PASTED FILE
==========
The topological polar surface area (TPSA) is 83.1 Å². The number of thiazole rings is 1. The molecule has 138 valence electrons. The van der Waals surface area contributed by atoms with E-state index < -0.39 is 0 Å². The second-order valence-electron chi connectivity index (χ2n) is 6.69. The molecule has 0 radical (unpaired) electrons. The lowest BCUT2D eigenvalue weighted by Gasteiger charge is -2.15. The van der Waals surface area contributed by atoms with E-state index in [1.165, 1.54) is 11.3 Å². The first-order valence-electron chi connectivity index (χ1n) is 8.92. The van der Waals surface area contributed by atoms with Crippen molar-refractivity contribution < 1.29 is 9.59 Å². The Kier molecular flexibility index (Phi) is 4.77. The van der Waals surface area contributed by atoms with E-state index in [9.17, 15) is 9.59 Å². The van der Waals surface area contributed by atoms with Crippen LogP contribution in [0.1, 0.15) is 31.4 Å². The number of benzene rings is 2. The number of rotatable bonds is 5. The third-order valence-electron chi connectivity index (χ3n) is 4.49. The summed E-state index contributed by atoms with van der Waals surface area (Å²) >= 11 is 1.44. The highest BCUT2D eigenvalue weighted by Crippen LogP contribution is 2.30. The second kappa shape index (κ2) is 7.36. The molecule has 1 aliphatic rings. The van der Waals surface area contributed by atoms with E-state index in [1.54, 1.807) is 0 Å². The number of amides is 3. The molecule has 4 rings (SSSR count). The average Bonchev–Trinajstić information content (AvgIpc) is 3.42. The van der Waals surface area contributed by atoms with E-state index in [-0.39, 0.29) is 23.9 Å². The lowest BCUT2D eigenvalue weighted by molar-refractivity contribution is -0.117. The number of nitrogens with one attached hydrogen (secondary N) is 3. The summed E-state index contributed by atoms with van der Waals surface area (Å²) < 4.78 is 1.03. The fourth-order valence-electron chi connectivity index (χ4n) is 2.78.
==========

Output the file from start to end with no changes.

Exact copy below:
The topological polar surface area (TPSA) is 83.1 Å². The number of thiazole rings is 1. The molecule has 138 valence electrons. The van der Waals surface area contributed by atoms with E-state index < -0.39 is 0 Å². The second-order valence-electron chi connectivity index (χ2n) is 6.69. The molecule has 0 radical (unpaired) electrons. The lowest BCUT2D eigenvalue weighted by Gasteiger charge is -2.15. The van der Waals surface area contributed by atoms with E-state index in [1.165, 1.54) is 11.3 Å². The first-order valence-electron chi connectivity index (χ1n) is 8.92. The van der Waals surface area contributed by atoms with Crippen molar-refractivity contribution < 1.29 is 9.59 Å². The Kier molecular flexibility index (Phi) is 4.77. The van der Waals surface area contributed by atoms with E-state index in [9.17, 15) is 9.59 Å². The van der Waals surface area contributed by atoms with Crippen LogP contribution in [0.1, 0.15) is 31.4 Å². The number of benzene rings is 2. The number of rotatable bonds is 5. The third-order valence-electron chi connectivity index (χ3n) is 4.49. The summed E-state index contributed by atoms with van der Waals surface area (Å²) >= 11 is 1.44. The highest BCUT2D eigenvalue weighted by Crippen LogP contribution is 2.30. The second kappa shape index (κ2) is 7.36. The molecule has 1 aliphatic rings. The van der Waals surface area contributed by atoms with E-state index in [1.54, 1.807) is 0 Å². The number of amides is 3. The molecule has 4 rings (SSSR count). The average Bonchev–Trinajstić information content (AvgIpc) is 3.42. The van der Waals surface area contributed by atoms with E-state index in [-0.39, 0.29) is 23.9 Å². The lowest BCUT2D eigenvalue weighted by molar-refractivity contribution is -0.117. The number of nitrogens with one attached hydrogen (secondary N) is 3. The summed E-state index contributed by atoms with van der Waals surface area (Å²) < 4.78 is 1.03. The fourth-order valence-electron chi connectivity index (χ4n) is 2.78.